California solar mandate to make housing and electricity even more expensive
State and local governments in California have made housing there far more expensive than it needs to be. Developers rightly complain of regulations at both state and local levels that make housing construction unreasonably difficult and expensive. California's cities are filling up with homeless people living on the streets or in encampments whose nonexistent sanitary facilities and rampant drug abuse make them public health dangers.
As of last week, a new and burdensome regulation has made constructing a new housing unit even more expensive, by at least $10,000, the lowball estimate of the bureaucrats administering the new regulation, or up to $30,000, the estimate of a mortgage lender. Natasha Bach enthuses in Fortune:
California has taken the final step to be the first state in the nation to require solar panels on new homes.
The California Building Standards Commission on Wednesday unanimously upheld a May 9 decision to require solar panels on homes up to three stories. The requirement goes into effect Jan. 1, 2020.
Currently, just 9% of single-family detached homes in California have solar panels. But as the state pushes toward decreasing greenhouse gas emissions – and with a 2045 goal to transition to a fully renewable energy grid devoid of fossil fuels – this rule will help accelerate that progress. Aside from energy efficiency, solar panels reduce ozone-damaging household emissions, most of which come from natural gas-generated electricity.
Advocates claim that energy savings would more than pay for the extra cost of the panels, yet they are unwilling to allow private homeowners to make those calculations themselves. Norman Rogers has demonstrated on these pages that the cost calculations are skewed:
A large-scale natural gas-generating plant can supply electricity for around 6 cents per kilowatt-hour. Rooftop solar electricity costs, without subsidies, around 30 cents per kilowatt-hour, or five times as much. Average retail rates for electricity in most places are between 8 cents and 16 cents per kilowatt-hour.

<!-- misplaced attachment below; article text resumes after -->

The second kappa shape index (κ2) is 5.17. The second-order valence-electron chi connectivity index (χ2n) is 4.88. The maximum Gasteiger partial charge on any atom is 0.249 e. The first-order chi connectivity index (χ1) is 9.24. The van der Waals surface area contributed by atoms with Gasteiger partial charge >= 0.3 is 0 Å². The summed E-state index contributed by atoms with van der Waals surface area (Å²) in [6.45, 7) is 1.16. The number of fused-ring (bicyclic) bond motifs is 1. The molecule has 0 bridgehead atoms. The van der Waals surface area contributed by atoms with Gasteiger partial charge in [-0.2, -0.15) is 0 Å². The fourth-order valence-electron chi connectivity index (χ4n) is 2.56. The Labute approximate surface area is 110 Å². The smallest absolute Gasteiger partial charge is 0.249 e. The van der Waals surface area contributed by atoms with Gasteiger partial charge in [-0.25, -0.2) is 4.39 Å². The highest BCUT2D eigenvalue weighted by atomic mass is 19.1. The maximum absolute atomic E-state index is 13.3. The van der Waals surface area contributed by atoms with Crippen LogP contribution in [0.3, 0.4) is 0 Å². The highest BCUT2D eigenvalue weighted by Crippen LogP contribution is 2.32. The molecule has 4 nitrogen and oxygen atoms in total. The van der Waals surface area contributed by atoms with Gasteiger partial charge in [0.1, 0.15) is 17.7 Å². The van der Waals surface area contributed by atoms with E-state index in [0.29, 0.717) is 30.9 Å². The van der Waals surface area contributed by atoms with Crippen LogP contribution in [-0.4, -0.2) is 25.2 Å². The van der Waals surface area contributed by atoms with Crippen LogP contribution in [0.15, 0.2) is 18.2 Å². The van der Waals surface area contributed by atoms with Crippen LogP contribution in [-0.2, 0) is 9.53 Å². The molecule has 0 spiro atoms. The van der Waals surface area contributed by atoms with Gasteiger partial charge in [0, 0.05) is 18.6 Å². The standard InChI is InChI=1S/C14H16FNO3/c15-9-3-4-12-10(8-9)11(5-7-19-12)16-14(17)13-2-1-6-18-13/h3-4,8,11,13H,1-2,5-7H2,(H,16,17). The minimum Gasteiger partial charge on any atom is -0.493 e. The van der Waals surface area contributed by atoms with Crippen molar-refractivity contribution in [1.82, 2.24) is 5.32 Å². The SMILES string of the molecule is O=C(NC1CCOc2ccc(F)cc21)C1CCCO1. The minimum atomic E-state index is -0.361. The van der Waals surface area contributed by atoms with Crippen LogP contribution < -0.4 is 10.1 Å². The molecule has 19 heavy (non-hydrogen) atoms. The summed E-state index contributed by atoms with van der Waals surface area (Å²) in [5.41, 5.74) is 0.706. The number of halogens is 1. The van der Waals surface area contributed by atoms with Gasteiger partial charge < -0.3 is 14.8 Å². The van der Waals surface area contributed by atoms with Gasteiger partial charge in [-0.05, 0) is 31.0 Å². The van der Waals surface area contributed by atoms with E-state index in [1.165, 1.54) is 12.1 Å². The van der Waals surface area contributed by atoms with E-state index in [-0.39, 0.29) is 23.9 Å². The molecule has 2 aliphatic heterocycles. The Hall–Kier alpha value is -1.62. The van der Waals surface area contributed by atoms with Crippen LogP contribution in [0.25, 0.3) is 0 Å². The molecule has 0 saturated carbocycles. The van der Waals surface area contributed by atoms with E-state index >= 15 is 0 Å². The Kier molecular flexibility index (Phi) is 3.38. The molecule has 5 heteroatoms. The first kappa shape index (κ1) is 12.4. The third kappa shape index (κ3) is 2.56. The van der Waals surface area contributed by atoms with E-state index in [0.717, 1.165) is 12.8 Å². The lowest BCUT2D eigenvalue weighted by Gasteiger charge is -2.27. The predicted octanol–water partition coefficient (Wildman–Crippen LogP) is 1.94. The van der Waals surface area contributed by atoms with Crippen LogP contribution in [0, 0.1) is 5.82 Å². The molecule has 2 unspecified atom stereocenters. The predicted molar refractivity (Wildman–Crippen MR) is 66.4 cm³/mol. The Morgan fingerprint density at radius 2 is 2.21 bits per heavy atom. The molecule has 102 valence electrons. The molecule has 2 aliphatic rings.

The difference is made up with subsidies and higher utility rates for other rate-payers without solar panels. Even worse, reliance on unreliable wind and solar energy requires backup conventional (most natural gas) power generators, actually increasing the costs and rate base of utilities, and therefore prices for consumers and profits for the utilities. It is the "perfect scam."
Wind and solar don't reduce the demand for fossil fuel plants because wind and solar have to be backed up by traditional plants. A campaign against coal, by the Sierra Club, has resulted in the closing of many coal plants. The closed plants are typically replaced by new natural gas plants. Due to the strain imposed on the electric grid by erratic wind and solar there are many commercial opportunities for upgrading the traditional components of the electricity grid. Rather than hurting the manufacturers of fossil fuel generating equipment, the green energy movement actually helps them.
The green energy scam is the perfect scam because the beneficiaries include many influential individuals and institutions, while the victims are dispersed among large numbers of unorganized people.
So, as a result of this feckless solar energy mandate, housing prices and utility costs will rise for Californians. This will encourage progressives to demand even more subsidies and more regulations. This will ensure that the middle class continues to flee the state.
Photo credit: Tiaa Monto.